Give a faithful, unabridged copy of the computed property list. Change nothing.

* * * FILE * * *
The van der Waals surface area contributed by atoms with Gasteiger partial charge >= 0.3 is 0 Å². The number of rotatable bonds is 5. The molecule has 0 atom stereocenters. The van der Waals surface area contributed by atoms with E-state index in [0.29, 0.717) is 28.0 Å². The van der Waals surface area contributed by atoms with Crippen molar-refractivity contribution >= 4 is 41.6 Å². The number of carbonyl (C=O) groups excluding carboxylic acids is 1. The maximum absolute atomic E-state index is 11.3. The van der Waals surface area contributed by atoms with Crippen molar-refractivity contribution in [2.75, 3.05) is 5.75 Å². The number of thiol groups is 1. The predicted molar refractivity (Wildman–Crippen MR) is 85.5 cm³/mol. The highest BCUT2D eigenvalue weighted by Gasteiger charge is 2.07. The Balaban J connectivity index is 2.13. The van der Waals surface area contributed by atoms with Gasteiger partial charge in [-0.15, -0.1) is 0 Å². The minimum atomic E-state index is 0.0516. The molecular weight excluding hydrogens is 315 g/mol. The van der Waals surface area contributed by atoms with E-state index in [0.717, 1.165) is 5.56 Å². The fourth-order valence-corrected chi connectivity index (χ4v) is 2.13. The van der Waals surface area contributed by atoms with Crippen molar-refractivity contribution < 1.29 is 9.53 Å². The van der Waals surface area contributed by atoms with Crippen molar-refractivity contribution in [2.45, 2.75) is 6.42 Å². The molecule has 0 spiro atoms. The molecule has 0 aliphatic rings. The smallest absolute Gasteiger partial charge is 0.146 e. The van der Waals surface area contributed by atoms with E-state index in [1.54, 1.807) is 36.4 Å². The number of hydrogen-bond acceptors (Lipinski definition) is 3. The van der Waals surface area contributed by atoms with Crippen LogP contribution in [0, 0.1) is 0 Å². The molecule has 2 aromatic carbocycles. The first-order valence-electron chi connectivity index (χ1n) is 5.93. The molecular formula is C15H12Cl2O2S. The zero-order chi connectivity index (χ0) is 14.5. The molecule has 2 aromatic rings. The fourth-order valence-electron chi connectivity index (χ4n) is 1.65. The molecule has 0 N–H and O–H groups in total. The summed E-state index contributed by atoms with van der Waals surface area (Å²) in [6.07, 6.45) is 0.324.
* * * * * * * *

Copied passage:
The van der Waals surface area contributed by atoms with Gasteiger partial charge >= 0.3 is 0 Å². The number of rotatable bonds is 5. The molecule has 0 atom stereocenters. The van der Waals surface area contributed by atoms with E-state index in [0.29, 0.717) is 28.0 Å². The van der Waals surface area contributed by atoms with Crippen molar-refractivity contribution >= 4 is 41.6 Å². The number of carbonyl (C=O) groups excluding carboxylic acids is 1. The maximum absolute atomic E-state index is 11.3. The van der Waals surface area contributed by atoms with Crippen molar-refractivity contribution in [2.75, 3.05) is 5.75 Å². The number of thiol groups is 1. The predicted molar refractivity (Wildman–Crippen MR) is 85.5 cm³/mol. The highest BCUT2D eigenvalue weighted by Gasteiger charge is 2.07. The Balaban J connectivity index is 2.13. The van der Waals surface area contributed by atoms with Gasteiger partial charge in [-0.15, -0.1) is 0 Å². The minimum atomic E-state index is 0.0516. The molecular weight excluding hydrogens is 315 g/mol. The van der Waals surface area contributed by atoms with E-state index in [0.717, 1.165) is 5.56 Å². The fourth-order valence-corrected chi connectivity index (χ4v) is 2.13. The van der Waals surface area contributed by atoms with Crippen molar-refractivity contribution < 1.29 is 9.53 Å². The van der Waals surface area contributed by atoms with Crippen molar-refractivity contribution in [2.45, 2.75) is 6.42 Å². The molecule has 0 spiro atoms. The molecule has 0 aliphatic rings. The smallest absolute Gasteiger partial charge is 0.146 e. The van der Waals surface area contributed by atoms with E-state index in [1.54, 1.807) is 36.4 Å². The number of hydrogen-bond acceptors (Lipinski definition) is 3. The van der Waals surface area contributed by atoms with Crippen LogP contribution in [0, 0.1) is 0 Å². The molecule has 2 aromatic carbocycles. The first-order valence-electron chi connectivity index (χ1n) is 5.93. The molecular formula is C15H12Cl2O2S. The zero-order chi connectivity index (χ0) is 14.5. The molecule has 2 aromatic rings. The fourth-order valence-electron chi connectivity index (χ4n) is 1.65. The molecule has 0 N–H and O–H groups in total. The summed E-state index contributed by atoms with van der Waals surface area (Å²) in [6.07, 6.45) is 0.324.